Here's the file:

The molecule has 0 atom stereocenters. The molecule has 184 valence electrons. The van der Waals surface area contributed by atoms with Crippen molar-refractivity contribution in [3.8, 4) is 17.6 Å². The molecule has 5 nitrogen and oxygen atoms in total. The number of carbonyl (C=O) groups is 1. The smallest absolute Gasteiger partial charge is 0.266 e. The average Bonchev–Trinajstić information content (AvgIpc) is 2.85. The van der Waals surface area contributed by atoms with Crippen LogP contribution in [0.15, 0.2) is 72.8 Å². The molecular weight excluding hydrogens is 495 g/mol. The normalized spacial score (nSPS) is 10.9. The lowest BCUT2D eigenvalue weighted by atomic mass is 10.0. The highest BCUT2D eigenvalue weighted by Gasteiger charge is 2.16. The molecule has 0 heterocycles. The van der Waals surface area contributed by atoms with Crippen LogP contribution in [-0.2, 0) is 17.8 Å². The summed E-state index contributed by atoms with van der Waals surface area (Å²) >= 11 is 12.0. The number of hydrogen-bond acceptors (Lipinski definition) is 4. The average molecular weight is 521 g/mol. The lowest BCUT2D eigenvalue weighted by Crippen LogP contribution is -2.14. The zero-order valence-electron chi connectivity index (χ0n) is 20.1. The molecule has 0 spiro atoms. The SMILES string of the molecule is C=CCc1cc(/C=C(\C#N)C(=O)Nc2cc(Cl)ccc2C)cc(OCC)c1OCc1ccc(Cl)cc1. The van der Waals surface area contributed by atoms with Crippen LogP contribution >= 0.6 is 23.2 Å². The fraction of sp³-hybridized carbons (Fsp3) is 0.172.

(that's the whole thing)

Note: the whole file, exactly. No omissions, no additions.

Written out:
The molecule has 0 atom stereocenters. The molecule has 184 valence electrons. The van der Waals surface area contributed by atoms with Crippen molar-refractivity contribution in [3.8, 4) is 17.6 Å². The molecule has 5 nitrogen and oxygen atoms in total. The number of carbonyl (C=O) groups is 1. The smallest absolute Gasteiger partial charge is 0.266 e. The average Bonchev–Trinajstić information content (AvgIpc) is 2.85. The van der Waals surface area contributed by atoms with Crippen LogP contribution in [0.15, 0.2) is 72.8 Å². The molecular weight excluding hydrogens is 495 g/mol. The normalized spacial score (nSPS) is 10.9. The lowest BCUT2D eigenvalue weighted by atomic mass is 10.0. The highest BCUT2D eigenvalue weighted by Gasteiger charge is 2.16. The molecule has 0 heterocycles. The van der Waals surface area contributed by atoms with Crippen LogP contribution in [-0.2, 0) is 17.8 Å². The summed E-state index contributed by atoms with van der Waals surface area (Å²) >= 11 is 12.0. The number of hydrogen-bond acceptors (Lipinski definition) is 4. The average molecular weight is 521 g/mol. The lowest BCUT2D eigenvalue weighted by Crippen LogP contribution is -2.14. The zero-order valence-electron chi connectivity index (χ0n) is 20.1. The molecule has 0 spiro atoms. The SMILES string of the molecule is C=CCc1cc(/C=C(\C#N)C(=O)Nc2cc(Cl)ccc2C)cc(OCC)c1OCc1ccc(Cl)cc1. The van der Waals surface area contributed by atoms with Crippen LogP contribution >= 0.6 is 23.2 Å². The fraction of sp³-hybridized carbons (Fsp3) is 0.172.